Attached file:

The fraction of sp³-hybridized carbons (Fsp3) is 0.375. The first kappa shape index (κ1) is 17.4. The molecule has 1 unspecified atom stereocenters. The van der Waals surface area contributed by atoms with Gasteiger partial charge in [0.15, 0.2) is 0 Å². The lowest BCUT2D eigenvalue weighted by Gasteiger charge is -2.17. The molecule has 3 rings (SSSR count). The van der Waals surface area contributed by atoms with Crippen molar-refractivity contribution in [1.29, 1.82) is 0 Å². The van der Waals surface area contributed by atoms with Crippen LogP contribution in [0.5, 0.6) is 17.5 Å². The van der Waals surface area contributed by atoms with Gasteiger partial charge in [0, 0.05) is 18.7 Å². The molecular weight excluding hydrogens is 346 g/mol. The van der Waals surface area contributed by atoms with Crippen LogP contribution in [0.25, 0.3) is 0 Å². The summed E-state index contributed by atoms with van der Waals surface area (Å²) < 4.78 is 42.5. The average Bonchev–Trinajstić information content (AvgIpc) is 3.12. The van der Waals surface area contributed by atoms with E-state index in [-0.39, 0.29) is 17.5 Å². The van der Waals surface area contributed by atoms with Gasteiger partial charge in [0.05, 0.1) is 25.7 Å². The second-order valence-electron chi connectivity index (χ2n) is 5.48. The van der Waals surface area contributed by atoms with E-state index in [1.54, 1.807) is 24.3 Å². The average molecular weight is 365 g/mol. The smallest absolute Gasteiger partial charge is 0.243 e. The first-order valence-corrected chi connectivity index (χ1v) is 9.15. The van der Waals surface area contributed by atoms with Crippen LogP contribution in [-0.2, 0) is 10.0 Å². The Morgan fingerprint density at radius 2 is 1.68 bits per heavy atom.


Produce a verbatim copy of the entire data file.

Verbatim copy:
The fraction of sp³-hybridized carbons (Fsp3) is 0.375. The first kappa shape index (κ1) is 17.4. The molecule has 1 unspecified atom stereocenters. The van der Waals surface area contributed by atoms with Gasteiger partial charge in [0.15, 0.2) is 0 Å². The lowest BCUT2D eigenvalue weighted by Gasteiger charge is -2.17. The molecule has 3 rings (SSSR count). The van der Waals surface area contributed by atoms with Crippen molar-refractivity contribution in [1.29, 1.82) is 0 Å². The van der Waals surface area contributed by atoms with Crippen LogP contribution in [0.5, 0.6) is 17.5 Å². The van der Waals surface area contributed by atoms with Gasteiger partial charge in [0, 0.05) is 18.7 Å². The molecular weight excluding hydrogens is 346 g/mol. The van der Waals surface area contributed by atoms with Crippen LogP contribution in [0.25, 0.3) is 0 Å². The summed E-state index contributed by atoms with van der Waals surface area (Å²) < 4.78 is 42.5. The average Bonchev–Trinajstić information content (AvgIpc) is 3.12. The van der Waals surface area contributed by atoms with E-state index in [-0.39, 0.29) is 17.5 Å². The van der Waals surface area contributed by atoms with Gasteiger partial charge in [0.05, 0.1) is 25.7 Å². The second-order valence-electron chi connectivity index (χ2n) is 5.48. The van der Waals surface area contributed by atoms with E-state index in [1.54, 1.807) is 24.3 Å². The average molecular weight is 365 g/mol. The smallest absolute Gasteiger partial charge is 0.243 e. The first-order valence-corrected chi connectivity index (χ1v) is 9.15. The van der Waals surface area contributed by atoms with Crippen LogP contribution in [-0.2, 0) is 10.0 Å². The Morgan fingerprint density at radius 2 is 1.68 bits per heavy atom.